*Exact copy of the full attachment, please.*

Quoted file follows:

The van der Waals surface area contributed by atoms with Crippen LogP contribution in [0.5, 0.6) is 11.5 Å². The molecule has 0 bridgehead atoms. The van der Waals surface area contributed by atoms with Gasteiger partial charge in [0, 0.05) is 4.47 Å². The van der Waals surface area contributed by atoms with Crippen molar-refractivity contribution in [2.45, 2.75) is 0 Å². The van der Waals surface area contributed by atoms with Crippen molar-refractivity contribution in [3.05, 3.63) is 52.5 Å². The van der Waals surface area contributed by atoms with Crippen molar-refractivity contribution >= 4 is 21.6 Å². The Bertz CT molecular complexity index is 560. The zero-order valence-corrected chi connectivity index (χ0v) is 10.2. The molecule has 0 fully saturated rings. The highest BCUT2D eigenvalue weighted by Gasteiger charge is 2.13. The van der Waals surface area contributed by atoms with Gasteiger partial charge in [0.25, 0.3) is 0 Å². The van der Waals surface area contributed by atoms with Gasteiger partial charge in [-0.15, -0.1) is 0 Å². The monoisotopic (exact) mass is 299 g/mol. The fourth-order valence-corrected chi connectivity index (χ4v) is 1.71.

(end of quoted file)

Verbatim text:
The van der Waals surface area contributed by atoms with Crippen LogP contribution in [0.5, 0.6) is 11.5 Å². The molecule has 0 bridgehead atoms. The van der Waals surface area contributed by atoms with Gasteiger partial charge in [0, 0.05) is 4.47 Å². The van der Waals surface area contributed by atoms with Crippen molar-refractivity contribution in [2.45, 2.75) is 0 Å². The van der Waals surface area contributed by atoms with Crippen molar-refractivity contribution in [3.05, 3.63) is 52.5 Å². The van der Waals surface area contributed by atoms with Crippen molar-refractivity contribution >= 4 is 21.6 Å². The Bertz CT molecular complexity index is 560. The zero-order valence-corrected chi connectivity index (χ0v) is 10.2. The molecule has 0 fully saturated rings. The highest BCUT2D eigenvalue weighted by Gasteiger charge is 2.13. The van der Waals surface area contributed by atoms with Gasteiger partial charge in [0.25, 0.3) is 0 Å². The van der Waals surface area contributed by atoms with Gasteiger partial charge in [-0.15, -0.1) is 0 Å². The monoisotopic (exact) mass is 299 g/mol. The fourth-order valence-corrected chi connectivity index (χ4v) is 1.71.